Over the course of our 60 year history at Temple Micah, we’ve consistently pushed ourselves to think about how we can advance our values. Our Roadmap, a living, forward-looking framework intended to guide Micah’s future choices and decisions, provide clear avenues for us to challenge our assumptions, reflect who we are, and move ever closer to the community we want to be. The Belonging Project is one way in which we have been advancing the Roadmap this year. Rabbi Beraha, Executive Director Beth Werlin, Roberta Aronson, Josh Berman, and Lauren Laitin were proud to represent Temple Micah as our Belonging Project team.
Now that we have completed the formal program (depicted below), we’d like to share the key results, what we’ve learned, and what actions we are taking to continue this work.
While no survey yields a perfectly representative sample, our responses captured a nice cross-section of our community. The data showed significant pieces of positive data, and offered some opportunities on where we can keep improving. We have captured the key results below. If you are interested in reviewing the full report, you can find that here.
Advancing our Roadmap requires a sense of belonging to Temple Micah. We understand from both the survey and qualitative interviews that it can be challenging for people in our community to plug in, to find pockets in which they want to engage, to meet new people, or to make new friends. In our conversations, many articulated a sense that it can be difficult to find opportunities to contribute to, or participate meaningfully in, the synagogue community.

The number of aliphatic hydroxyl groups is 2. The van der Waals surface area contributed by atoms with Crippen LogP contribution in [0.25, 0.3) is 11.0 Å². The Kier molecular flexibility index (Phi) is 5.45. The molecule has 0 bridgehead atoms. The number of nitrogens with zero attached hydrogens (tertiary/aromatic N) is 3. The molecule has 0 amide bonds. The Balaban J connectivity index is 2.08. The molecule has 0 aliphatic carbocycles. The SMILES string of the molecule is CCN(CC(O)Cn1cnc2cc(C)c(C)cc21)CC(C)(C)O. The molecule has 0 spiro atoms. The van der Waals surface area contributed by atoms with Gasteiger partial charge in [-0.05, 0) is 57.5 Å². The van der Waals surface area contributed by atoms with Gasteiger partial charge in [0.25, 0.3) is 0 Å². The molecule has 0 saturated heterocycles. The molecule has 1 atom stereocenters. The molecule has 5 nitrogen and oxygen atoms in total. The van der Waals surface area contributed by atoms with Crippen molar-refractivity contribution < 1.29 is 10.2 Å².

This is an opportunity for the congregation – people would like to be more engaged and for Micah to be a source of deep shared experiences. While we are proud of our culture of digging in and co-creating our own Jewish lives, we understand that the path to that type of contribution and participation could be more accessible for many of us, and that the first step is becoming more acquainted with others in the community. We are increasingly aware that many of us want that, and we look forward to finding opportunities for people to connect more readily in small group settings.
The lessons and principles explored in the Belonging Project require lifelong pursuit. The effort to deepen connection and belonging in our community will be continuous and iterative, and will always warrant and require the care and attention of everyone in our congregation.
In addition to the workshops, coaching sessions, and qualitative interviews, we’ve started applying the lessons and principles learned in the Belonging Project program in the following ways:
As we continue to thrive into our next 60 years, living our Roadmap, we look forward to challenging ourselves to consider how and where a deeper sense of belonging in ways that double down on the Jewish narrative, that tie directly to the Human Project, that help co-create our Jewish lives, and that engage people beyond Micah.